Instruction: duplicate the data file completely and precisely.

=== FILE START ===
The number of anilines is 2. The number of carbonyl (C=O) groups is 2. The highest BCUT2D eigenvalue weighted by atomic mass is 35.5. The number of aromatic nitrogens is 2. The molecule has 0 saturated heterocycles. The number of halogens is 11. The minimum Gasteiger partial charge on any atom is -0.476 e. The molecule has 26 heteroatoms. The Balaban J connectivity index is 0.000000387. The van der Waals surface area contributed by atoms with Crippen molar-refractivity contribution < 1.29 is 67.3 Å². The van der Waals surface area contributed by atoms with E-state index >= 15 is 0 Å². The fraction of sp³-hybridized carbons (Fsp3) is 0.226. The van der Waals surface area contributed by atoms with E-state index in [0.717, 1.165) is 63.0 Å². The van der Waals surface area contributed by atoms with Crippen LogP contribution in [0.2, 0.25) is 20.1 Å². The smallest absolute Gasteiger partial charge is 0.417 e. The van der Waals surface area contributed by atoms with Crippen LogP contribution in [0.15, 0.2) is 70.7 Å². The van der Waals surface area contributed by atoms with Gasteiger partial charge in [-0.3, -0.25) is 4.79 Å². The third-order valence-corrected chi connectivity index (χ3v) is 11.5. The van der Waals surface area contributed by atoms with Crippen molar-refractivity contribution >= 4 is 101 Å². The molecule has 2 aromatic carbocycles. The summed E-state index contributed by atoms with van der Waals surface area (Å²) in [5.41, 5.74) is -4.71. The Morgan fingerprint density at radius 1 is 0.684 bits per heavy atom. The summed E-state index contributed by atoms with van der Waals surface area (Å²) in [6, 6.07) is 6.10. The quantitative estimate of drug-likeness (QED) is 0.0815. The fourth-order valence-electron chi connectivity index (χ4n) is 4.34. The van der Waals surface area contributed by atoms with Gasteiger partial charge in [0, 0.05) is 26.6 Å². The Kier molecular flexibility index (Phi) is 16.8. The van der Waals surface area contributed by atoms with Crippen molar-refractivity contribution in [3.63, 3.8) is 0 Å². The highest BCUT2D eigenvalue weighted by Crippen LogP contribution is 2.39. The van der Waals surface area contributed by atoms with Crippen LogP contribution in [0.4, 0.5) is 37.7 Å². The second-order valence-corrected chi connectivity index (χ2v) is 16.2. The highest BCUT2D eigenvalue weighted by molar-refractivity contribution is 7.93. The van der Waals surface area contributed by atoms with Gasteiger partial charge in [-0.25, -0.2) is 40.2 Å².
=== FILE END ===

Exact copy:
The number of anilines is 2. The number of carbonyl (C=O) groups is 2. The highest BCUT2D eigenvalue weighted by atomic mass is 35.5. The number of aromatic nitrogens is 2. The molecule has 0 saturated heterocycles. The number of halogens is 11. The minimum Gasteiger partial charge on any atom is -0.476 e. The molecule has 26 heteroatoms. The Balaban J connectivity index is 0.000000387. The van der Waals surface area contributed by atoms with Crippen molar-refractivity contribution < 1.29 is 67.3 Å². The van der Waals surface area contributed by atoms with E-state index >= 15 is 0 Å². The fraction of sp³-hybridized carbons (Fsp3) is 0.226. The van der Waals surface area contributed by atoms with E-state index in [0.717, 1.165) is 63.0 Å². The van der Waals surface area contributed by atoms with Crippen LogP contribution in [0.2, 0.25) is 20.1 Å². The smallest absolute Gasteiger partial charge is 0.417 e. The van der Waals surface area contributed by atoms with Crippen LogP contribution in [0.15, 0.2) is 70.7 Å². The van der Waals surface area contributed by atoms with Gasteiger partial charge in [-0.3, -0.25) is 4.79 Å². The third-order valence-corrected chi connectivity index (χ3v) is 11.5. The van der Waals surface area contributed by atoms with Crippen molar-refractivity contribution >= 4 is 101 Å². The molecule has 2 aromatic carbocycles. The summed E-state index contributed by atoms with van der Waals surface area (Å²) in [5.41, 5.74) is -4.71. The Morgan fingerprint density at radius 1 is 0.684 bits per heavy atom. The summed E-state index contributed by atoms with van der Waals surface area (Å²) in [6, 6.07) is 6.10. The quantitative estimate of drug-likeness (QED) is 0.0815. The fourth-order valence-electron chi connectivity index (χ4n) is 4.34. The van der Waals surface area contributed by atoms with Gasteiger partial charge in [0, 0.05) is 26.6 Å². The Kier molecular flexibility index (Phi) is 16.8. The van der Waals surface area contributed by atoms with Crippen molar-refractivity contribution in [3.63, 3.8) is 0 Å². The highest BCUT2D eigenvalue weighted by Crippen LogP contribution is 2.39. The van der Waals surface area contributed by atoms with Crippen LogP contribution in [0.4, 0.5) is 37.7 Å². The second-order valence-corrected chi connectivity index (χ2v) is 16.2. The highest BCUT2D eigenvalue weighted by molar-refractivity contribution is 7.93. The van der Waals surface area contributed by atoms with Gasteiger partial charge in [-0.25, -0.2) is 40.2 Å².